So far, there are only two ASEAN countries that have fully liberalized their ESIs and have their own electricity markets; the Philippines and Singapore. With differences in terms of geographical condition, economic development status, total population etc. While it has been a “bumpy ride” for the Philippines, Singapore is experiencing a smoother transition. Malaysia is expected to be the next ASEAN country to go for full ESI liberalization. In September 2018 [11], the Malaysia Electricity Supply Industry (MESI) started the second series of its reform, MESI 2.0, where the opening of the electricity market continues to be presented as one of the main agenda. To address the stated MESI 2.0 goals, recommendations were made for Malaysia to consider unbundling its ESI, using the performance of countries in the North as a comparison [12]. However, emulating the Nordic countries may not be the best option due to the large differences between the two regions in many aspects. The two countries in the Southeast Asia region that have already achieved full ESI liberalization would be more relevant for Malaysia to look at. This article therefore presents the chronological review of the ESIs transformation of the Philippines and Singapore towards liberalization with the aim of identifying the good practices, the challenges as well as the lessons learned from their experience. In particular, the review focuses on the following perspectives.

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The first three are essential to consider right from the start of a reform move, while RE penetration is included in the framework because Malaysia has clearly set its RE goals. Thus, it is relevant to identify the extent to which ESI liberalization is able to achieve the objectives. The required information is obtained from the published research work, technical reports, newspaper clippings and online communication with the relevant authorities. The analysis results conclude on the significant role played by the established legal framework, which is then followed by the formation of the institutional bodies and agencies with sufficient authorities to install the ESI reform. It is also noted that gradual but clearly defined phases of reform with explicit activities and objectives are important to ensure their smooth implementation. Despite the differences in market operations, common components that make up an electricity market can be identified. However, no significant impact on the amount of WE penetration into the network can be seen as a result of liberalization. Beyond Malaysia, the recommendations can potentially be considered by the other ASEAN countries as well. This is especially necessary when a review of the reform experiences of the countries found a significant difference between the expected and actual results [13].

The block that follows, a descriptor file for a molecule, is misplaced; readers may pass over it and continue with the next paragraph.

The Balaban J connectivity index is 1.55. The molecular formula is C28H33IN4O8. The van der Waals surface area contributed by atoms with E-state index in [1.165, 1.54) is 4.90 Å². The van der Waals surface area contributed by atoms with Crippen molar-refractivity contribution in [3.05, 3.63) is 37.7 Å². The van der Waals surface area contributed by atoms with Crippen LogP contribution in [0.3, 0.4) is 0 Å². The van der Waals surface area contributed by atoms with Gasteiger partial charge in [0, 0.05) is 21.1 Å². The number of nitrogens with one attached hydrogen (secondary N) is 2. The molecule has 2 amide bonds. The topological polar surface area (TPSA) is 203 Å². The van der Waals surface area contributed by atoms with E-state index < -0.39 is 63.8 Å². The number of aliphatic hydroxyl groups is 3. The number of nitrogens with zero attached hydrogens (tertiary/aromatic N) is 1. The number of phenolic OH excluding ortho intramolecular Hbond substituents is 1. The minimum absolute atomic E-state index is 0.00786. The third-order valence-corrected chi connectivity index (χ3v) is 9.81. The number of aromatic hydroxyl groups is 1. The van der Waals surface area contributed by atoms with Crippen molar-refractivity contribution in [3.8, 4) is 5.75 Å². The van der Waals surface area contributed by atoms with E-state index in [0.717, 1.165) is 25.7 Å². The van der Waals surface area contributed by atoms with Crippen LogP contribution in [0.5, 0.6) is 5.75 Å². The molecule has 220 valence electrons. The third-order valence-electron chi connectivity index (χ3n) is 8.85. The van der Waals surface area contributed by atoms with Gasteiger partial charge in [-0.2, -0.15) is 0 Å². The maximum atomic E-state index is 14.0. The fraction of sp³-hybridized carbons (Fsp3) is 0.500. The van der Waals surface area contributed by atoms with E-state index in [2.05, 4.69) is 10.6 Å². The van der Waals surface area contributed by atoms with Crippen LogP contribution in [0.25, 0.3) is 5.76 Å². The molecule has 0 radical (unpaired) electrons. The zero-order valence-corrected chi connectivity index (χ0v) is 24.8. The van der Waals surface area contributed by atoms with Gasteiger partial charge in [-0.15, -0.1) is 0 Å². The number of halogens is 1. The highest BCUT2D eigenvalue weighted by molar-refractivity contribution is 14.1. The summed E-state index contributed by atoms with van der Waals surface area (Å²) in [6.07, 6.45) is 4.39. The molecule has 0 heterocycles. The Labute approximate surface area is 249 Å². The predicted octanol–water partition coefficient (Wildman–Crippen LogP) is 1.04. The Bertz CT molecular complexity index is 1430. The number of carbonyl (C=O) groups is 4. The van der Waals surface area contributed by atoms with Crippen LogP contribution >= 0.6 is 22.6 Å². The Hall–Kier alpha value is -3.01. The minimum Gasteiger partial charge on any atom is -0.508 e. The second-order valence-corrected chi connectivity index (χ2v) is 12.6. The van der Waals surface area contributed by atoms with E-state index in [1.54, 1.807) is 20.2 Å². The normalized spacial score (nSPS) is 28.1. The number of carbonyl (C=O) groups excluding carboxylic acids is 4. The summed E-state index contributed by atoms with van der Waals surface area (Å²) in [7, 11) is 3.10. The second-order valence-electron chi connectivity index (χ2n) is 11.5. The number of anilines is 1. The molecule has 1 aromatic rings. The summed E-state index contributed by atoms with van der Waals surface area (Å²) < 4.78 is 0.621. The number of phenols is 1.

The remainder of this article is organized into the following sections. Section 2 and Section 3 deal with the ESI reform journeys of the Philippines and Singapore respectively. Analysis, lessons learned and policy implications are presented in Section 4. Section